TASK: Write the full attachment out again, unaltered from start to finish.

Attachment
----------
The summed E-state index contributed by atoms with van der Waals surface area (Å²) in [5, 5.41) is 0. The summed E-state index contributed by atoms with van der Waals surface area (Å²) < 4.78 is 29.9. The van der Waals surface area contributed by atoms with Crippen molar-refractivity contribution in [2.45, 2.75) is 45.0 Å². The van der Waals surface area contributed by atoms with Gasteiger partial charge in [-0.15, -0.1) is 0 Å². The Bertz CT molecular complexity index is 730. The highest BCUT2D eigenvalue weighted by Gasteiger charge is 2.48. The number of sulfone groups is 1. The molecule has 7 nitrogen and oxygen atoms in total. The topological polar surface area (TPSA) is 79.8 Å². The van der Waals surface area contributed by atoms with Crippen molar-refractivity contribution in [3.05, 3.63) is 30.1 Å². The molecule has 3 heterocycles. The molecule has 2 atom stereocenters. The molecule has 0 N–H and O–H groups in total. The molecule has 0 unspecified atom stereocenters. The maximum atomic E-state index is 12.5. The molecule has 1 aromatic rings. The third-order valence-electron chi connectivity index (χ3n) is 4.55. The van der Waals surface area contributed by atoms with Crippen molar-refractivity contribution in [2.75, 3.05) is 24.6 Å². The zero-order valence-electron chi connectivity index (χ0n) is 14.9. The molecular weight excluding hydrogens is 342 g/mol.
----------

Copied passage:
The summed E-state index contributed by atoms with van der Waals surface area (Å²) in [5, 5.41) is 0. The summed E-state index contributed by atoms with van der Waals surface area (Å²) < 4.78 is 29.9. The van der Waals surface area contributed by atoms with Crippen molar-refractivity contribution in [2.45, 2.75) is 45.0 Å². The van der Waals surface area contributed by atoms with Gasteiger partial charge in [-0.15, -0.1) is 0 Å². The Bertz CT molecular complexity index is 730. The highest BCUT2D eigenvalue weighted by Gasteiger charge is 2.48. The number of sulfone groups is 1. The molecule has 7 nitrogen and oxygen atoms in total. The topological polar surface area (TPSA) is 79.8 Å². The van der Waals surface area contributed by atoms with Crippen molar-refractivity contribution in [3.05, 3.63) is 30.1 Å². The molecule has 3 heterocycles. The molecule has 2 atom stereocenters. The molecule has 0 N–H and O–H groups in total. The molecule has 0 unspecified atom stereocenters. The maximum atomic E-state index is 12.5. The molecule has 1 aromatic rings. The third-order valence-electron chi connectivity index (χ3n) is 4.55. The van der Waals surface area contributed by atoms with Crippen molar-refractivity contribution in [2.75, 3.05) is 24.6 Å². The zero-order valence-electron chi connectivity index (χ0n) is 14.9. The molecular weight excluding hydrogens is 342 g/mol.